Good-looking SUV drives well, handles well, is priced well
Infotainment isn't the easiest to use. Leon Estate exists
What is it?
Seat’s first proper crossover, which landed on the scene in 2016 to rival all those many other little (but not too little) five-seat SUVs that seem to be all the rage. You know the ones – the Nissan Qashqai got things going a few years ago, but nowadays it’s all about the Peugeot 3008, VW Tiguan, Skoda Karoq, Kia Sportage and so-on.
Few of them are bad cars, but fewer still are as well-rounded as the Ateca. Based on the VW Group’s established MQB platform, it’s to the Leon what the Tiguan is to the Golf, and what the Skoda Karoq is to the Scala. A raised-up hatchback offering more space (but no more seats) for people and things in exchange for more money. Indeed, these things are a good, workable size for a family of four. The Ateca starts at just over £23,000, with prices rising to £40,000 for the Cupra.
Quite smart, isn’t it? Very Seat. 2020’s facelift updates the grille, front-and rear-bumpers and head- and taillights.
Pity the interior, which is nonetheless functional and well-built, feels a little old-hat alongside rivals such as the Peugeot 3008, even with Seat’s latest infotainment system borrowed from the all-new Leon. Still, at least you get actual knobs and buttons for the climate controls. And it drives well - certainly far better than it needs to.
Much of the tech will look and feel quite familiar, because VW Group, and so too will the engines, now updated to meet current emissions regs. You can have 1.0, 1.5 or 2.0-litre turbo petrols or a 2.0-litre diesel. With most engines you get a choice between six-speed manual and seven-speed DSG gearboxes, but it’s only the bigger, more powerful motors that get the option of all-wheel drive.
There is no hybrid of any description – be it mild or plug-in – nor a full-electric version. If you want a plug-in hybrid Seat, you’ll need to look at the seven-seat Tarraco or Leon Estate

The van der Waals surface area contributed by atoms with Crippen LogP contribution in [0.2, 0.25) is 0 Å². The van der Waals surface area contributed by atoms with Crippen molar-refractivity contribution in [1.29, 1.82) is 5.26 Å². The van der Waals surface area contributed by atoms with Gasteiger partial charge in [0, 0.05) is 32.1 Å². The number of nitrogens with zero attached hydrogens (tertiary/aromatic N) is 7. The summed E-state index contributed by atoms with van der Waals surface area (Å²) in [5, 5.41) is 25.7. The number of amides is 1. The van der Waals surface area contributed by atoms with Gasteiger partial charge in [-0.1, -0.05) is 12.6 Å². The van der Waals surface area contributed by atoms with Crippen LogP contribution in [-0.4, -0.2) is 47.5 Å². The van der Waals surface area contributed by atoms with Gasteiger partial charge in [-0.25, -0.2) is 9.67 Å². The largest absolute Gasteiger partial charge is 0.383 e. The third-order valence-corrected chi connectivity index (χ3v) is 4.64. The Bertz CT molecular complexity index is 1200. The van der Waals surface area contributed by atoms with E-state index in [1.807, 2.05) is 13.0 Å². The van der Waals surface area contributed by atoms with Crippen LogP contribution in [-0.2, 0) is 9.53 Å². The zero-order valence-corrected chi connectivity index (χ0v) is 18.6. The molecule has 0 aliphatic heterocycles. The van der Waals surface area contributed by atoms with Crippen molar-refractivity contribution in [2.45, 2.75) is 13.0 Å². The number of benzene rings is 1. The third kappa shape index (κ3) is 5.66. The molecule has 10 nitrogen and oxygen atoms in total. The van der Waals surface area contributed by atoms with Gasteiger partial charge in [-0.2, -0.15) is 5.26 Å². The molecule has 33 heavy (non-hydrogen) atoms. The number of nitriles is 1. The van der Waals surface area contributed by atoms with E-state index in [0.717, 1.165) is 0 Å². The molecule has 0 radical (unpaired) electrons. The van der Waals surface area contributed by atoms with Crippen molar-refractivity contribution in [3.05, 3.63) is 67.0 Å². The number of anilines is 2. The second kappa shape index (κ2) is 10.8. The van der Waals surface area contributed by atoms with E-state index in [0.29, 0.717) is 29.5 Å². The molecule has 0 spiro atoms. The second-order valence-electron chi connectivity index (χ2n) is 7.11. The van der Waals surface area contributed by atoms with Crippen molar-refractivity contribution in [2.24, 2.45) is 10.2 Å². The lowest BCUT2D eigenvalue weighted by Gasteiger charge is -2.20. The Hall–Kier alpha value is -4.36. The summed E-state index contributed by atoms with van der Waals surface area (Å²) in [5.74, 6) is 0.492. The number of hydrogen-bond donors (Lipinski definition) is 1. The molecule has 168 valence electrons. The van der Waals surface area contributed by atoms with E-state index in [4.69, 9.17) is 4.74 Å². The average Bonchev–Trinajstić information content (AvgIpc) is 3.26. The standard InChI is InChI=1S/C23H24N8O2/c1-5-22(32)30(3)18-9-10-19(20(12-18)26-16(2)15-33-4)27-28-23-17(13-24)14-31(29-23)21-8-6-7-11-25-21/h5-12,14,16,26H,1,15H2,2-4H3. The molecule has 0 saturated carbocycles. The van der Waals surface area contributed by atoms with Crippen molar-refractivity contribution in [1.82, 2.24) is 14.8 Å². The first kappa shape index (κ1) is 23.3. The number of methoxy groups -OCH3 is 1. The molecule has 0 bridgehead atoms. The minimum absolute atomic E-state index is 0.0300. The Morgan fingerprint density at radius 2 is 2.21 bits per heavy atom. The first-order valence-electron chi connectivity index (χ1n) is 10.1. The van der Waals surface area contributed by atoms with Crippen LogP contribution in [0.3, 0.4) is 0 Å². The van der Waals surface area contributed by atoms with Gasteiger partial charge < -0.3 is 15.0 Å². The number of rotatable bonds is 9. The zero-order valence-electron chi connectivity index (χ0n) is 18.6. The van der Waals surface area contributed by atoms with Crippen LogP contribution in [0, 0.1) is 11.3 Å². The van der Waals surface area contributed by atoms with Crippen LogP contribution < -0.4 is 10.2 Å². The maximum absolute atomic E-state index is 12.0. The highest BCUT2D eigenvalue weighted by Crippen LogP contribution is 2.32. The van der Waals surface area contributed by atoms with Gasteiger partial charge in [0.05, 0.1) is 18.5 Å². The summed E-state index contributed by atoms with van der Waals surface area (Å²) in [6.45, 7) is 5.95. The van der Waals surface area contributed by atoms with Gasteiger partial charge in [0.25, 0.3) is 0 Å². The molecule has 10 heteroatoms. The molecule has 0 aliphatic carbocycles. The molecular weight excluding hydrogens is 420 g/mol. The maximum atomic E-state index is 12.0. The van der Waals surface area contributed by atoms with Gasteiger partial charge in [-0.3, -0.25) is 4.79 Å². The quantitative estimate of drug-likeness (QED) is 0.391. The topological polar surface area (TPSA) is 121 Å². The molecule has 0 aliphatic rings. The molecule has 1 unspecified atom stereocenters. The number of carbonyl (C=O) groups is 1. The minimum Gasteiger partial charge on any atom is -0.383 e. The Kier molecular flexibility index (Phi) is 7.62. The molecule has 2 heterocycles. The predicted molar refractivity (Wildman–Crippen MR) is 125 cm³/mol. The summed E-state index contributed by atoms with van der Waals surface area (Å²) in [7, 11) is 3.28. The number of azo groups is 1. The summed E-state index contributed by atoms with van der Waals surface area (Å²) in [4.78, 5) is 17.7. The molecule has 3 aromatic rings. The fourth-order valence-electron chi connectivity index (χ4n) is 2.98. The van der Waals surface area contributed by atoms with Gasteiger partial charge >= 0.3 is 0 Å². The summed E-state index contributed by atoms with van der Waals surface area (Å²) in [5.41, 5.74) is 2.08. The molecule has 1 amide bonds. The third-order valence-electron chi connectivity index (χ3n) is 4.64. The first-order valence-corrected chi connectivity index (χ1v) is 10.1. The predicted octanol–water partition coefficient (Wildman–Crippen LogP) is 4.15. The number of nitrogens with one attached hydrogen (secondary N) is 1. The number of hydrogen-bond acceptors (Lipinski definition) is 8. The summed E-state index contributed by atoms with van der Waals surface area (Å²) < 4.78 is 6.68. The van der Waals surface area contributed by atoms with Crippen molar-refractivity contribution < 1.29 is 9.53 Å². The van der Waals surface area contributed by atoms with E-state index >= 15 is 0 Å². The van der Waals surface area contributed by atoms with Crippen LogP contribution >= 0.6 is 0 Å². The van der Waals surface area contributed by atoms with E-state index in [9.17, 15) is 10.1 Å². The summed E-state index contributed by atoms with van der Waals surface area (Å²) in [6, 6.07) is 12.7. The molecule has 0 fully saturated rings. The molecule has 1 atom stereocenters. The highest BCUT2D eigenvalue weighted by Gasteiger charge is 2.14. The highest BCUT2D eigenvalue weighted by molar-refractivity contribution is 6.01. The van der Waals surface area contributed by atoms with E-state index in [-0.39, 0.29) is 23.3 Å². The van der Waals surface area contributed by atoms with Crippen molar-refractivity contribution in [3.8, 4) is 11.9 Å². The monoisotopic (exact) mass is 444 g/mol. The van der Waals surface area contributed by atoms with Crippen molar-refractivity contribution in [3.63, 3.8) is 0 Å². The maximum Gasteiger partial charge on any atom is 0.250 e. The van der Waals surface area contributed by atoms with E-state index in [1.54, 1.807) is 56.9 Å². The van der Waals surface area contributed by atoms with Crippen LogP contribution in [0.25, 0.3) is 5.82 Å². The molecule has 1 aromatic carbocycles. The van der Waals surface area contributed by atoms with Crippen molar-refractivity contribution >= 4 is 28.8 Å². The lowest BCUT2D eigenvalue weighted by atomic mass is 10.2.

There is a performance version of the Ateca, though – sold under Seat’s ‘Cupra’ brand (it’s simply the Cupra Ateca – there are no Seat badges to speak of), it uses a 2.0-litre turbo petrol engine with just under 300bhp, giving 0-62mph in not much over five seconds. We haven’t driven the facelifted Cupra yet, but our review of the old car (which is basically identical) is hidden behind these blue words.
Our choice from the range
What's the verdict?
This latest facelift hasn’t done much to change our opinion of the Ateca. It remains one of the best five-seat crossovers you can buy. It drives well, has a good range of strong, economical engines, looks/feels the part (at least outside, the interior looks a bit dull) and doesn’t cost the earth to buy in the first place.
Its only real flaw is the competition. The Skoda Kodiaq, which is every bit as good as the Ateca (if not as sharp to drive), is even more practical thanks to the two extra seats in the boot. Admittedly it might cost a little more money to buy outright, but if you’re on a PCP deal the price difference between a decently-specced Ateca and the Skodiaq is negligible.
Then there's the new Leon Estate, of which you can read our review by clicking here. It's a much newer car than the Ateca, and better to drive, more practical and more economical. If we wanted a family-friendly Seat it's what we'd choose.